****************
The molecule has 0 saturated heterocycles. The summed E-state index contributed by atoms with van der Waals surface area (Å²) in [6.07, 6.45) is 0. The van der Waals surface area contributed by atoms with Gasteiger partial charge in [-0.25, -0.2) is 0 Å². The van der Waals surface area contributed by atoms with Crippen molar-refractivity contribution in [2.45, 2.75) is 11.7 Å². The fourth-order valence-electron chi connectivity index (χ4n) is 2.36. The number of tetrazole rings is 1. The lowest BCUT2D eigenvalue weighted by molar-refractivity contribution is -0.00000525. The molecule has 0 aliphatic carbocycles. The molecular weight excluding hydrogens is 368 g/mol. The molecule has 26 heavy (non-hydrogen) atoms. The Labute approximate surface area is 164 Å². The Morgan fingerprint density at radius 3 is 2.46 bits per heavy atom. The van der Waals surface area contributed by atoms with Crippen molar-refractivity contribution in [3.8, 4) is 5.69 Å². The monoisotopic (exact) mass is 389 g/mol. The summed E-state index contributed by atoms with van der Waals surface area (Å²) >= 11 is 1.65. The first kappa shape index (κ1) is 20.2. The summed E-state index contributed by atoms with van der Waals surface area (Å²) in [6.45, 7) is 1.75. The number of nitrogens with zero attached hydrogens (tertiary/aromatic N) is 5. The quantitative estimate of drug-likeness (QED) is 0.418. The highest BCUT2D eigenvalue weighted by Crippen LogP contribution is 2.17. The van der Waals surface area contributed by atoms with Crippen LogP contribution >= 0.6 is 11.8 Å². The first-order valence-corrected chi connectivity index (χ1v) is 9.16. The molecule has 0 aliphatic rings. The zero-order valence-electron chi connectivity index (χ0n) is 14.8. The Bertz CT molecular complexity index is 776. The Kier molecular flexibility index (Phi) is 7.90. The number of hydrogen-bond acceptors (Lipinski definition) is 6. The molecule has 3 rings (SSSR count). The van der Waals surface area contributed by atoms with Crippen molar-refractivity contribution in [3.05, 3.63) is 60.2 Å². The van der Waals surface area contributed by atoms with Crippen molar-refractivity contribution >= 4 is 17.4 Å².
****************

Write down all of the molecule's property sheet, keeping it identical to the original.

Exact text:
The molecule has 0 saturated heterocycles. The summed E-state index contributed by atoms with van der Waals surface area (Å²) in [6.07, 6.45) is 0. The van der Waals surface area contributed by atoms with Gasteiger partial charge in [-0.25, -0.2) is 0 Å². The van der Waals surface area contributed by atoms with Crippen molar-refractivity contribution in [2.45, 2.75) is 11.7 Å². The fourth-order valence-electron chi connectivity index (χ4n) is 2.36. The number of tetrazole rings is 1. The lowest BCUT2D eigenvalue weighted by molar-refractivity contribution is -0.00000525. The molecule has 0 aliphatic carbocycles. The molecular weight excluding hydrogens is 368 g/mol. The molecule has 26 heavy (non-hydrogen) atoms. The Labute approximate surface area is 164 Å². The Morgan fingerprint density at radius 3 is 2.46 bits per heavy atom. The van der Waals surface area contributed by atoms with Crippen molar-refractivity contribution in [3.8, 4) is 5.69 Å². The monoisotopic (exact) mass is 389 g/mol. The summed E-state index contributed by atoms with van der Waals surface area (Å²) >= 11 is 1.65. The first kappa shape index (κ1) is 20.2. The summed E-state index contributed by atoms with van der Waals surface area (Å²) in [6.45, 7) is 1.75. The number of nitrogens with zero attached hydrogens (tertiary/aromatic N) is 5. The quantitative estimate of drug-likeness (QED) is 0.418. The highest BCUT2D eigenvalue weighted by Crippen LogP contribution is 2.17. The van der Waals surface area contributed by atoms with Crippen LogP contribution >= 0.6 is 11.8 Å². The first-order valence-corrected chi connectivity index (χ1v) is 9.16. The molecule has 0 aliphatic rings. The zero-order valence-electron chi connectivity index (χ0n) is 14.8. The Bertz CT molecular complexity index is 776. The Kier molecular flexibility index (Phi) is 7.90. The number of hydrogen-bond acceptors (Lipinski definition) is 6. The molecule has 3 rings (SSSR count). The van der Waals surface area contributed by atoms with Crippen molar-refractivity contribution in [3.05, 3.63) is 60.2 Å². The van der Waals surface area contributed by atoms with Crippen molar-refractivity contribution >= 4 is 17.4 Å².